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According to Parsons, the trait and factor theory focuses on identifying an individual’s unique aspects such as aptitudes, achievement, ability, interests, values, and personality while used as a basis for self-assessment. As such, when individuals are in jobs best suited to their abilities, they perform best and their productivity is highest.
Occupational information refers to the collection of information about occupational and educational opportunities. For instance, occupational information includes details about the employment outlook, salary, related occupations, education and training, and job duties. Also, it can include information about the structure of labor market such as significant barriers when advancing to higher-paying jobs. However, this theory only focuses on occupation and does not take the client’s perspective into account.
The work adjustment theory describes the relationship of the traits of an individual and matching those traits to his or her work environment. For instance, there is an expectation from the workplace to perform certain duties and responsibilities and in exchange, the individual expects to be compensated for work performance. As such, work adjustment is the process of achieving and maintaining compatibility with one’s career.
According to Holland’s theory of types, there are six types of people and occupations which include realistic, investigative, artistic, social, enterprising, and conventional to foster an understanding of people’s work personality and match it to a corresponding environment. Holland’s concepts of congruence, differentiation, consistency, and identity aim to match the type of the client to his or her appropriate occupations.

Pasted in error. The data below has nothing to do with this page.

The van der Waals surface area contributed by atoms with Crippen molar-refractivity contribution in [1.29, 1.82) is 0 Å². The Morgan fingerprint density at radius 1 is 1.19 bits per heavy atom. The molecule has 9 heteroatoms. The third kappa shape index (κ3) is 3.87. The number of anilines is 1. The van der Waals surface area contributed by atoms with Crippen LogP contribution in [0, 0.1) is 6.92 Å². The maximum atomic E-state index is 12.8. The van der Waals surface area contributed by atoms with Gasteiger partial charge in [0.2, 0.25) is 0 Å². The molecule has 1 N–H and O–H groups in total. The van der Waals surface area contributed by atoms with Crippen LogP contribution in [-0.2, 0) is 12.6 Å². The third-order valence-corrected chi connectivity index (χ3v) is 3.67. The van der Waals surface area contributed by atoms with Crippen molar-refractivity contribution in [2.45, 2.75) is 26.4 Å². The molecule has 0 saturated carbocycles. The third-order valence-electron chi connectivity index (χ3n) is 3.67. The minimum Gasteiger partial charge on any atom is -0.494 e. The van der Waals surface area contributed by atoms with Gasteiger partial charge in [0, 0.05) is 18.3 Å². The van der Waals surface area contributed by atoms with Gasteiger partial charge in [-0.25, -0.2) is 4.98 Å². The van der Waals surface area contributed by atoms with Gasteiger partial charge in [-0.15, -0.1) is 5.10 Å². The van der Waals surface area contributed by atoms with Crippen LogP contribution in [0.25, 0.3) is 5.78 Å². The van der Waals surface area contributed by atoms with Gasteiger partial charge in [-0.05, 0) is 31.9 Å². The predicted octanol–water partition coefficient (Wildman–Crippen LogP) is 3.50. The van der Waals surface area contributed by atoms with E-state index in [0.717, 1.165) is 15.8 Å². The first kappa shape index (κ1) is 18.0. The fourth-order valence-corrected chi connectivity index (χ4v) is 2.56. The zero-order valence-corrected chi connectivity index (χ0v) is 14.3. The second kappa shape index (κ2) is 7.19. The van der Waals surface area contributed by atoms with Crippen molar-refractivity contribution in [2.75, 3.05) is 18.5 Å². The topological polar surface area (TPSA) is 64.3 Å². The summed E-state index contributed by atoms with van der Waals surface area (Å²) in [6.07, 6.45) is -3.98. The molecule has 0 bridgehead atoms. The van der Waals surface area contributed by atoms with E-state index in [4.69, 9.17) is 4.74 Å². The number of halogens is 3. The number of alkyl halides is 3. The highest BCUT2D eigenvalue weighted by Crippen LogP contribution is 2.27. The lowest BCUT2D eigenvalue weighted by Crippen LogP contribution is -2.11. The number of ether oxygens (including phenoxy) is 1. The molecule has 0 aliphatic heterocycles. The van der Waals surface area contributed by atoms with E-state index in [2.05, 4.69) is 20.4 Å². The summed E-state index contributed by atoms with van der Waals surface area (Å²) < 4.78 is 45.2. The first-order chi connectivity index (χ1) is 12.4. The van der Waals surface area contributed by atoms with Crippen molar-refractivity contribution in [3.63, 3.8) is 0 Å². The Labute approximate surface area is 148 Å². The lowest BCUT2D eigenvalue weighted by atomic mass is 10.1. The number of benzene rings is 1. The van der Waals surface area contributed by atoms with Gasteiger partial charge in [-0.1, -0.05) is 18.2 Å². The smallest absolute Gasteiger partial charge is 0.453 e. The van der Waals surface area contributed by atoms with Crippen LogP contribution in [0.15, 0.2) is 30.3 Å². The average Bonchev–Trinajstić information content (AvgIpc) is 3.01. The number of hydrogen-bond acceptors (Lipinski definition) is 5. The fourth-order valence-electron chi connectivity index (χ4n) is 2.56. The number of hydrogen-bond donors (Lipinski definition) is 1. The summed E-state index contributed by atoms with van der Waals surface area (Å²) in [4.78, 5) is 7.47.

The Myber-Briggs type theory uses an assessment with the intent of assessing an individual’s personality preferences along four varying constructs. It examines how one makes decision in terms of perceiving the problem and then making a judgment about how to respond when selecting a career which fits with one’s style of career decision making. Even though the results will not show specific career paths for the individual, the results can be utilized to consider the pros and cons of different employment sectors/occupations/work environments and see how much they match with personal preference.
Life span theory refers to the growing and changing ways one handles career matters over his or her lifetime. In particular, Super’s developmental theory focused on developing a self-concept, which changes over time as a result of new experiences. In particular, there are five life and career development stages which include growth, exploration, establishment, maintenance, and decline. These stages function as a model to understand macro level phenomena of an individual’s life; they often parallel with salient events and symbolize a time of change. I like this concept as it challenged me to formulate my own understanding of my career identities.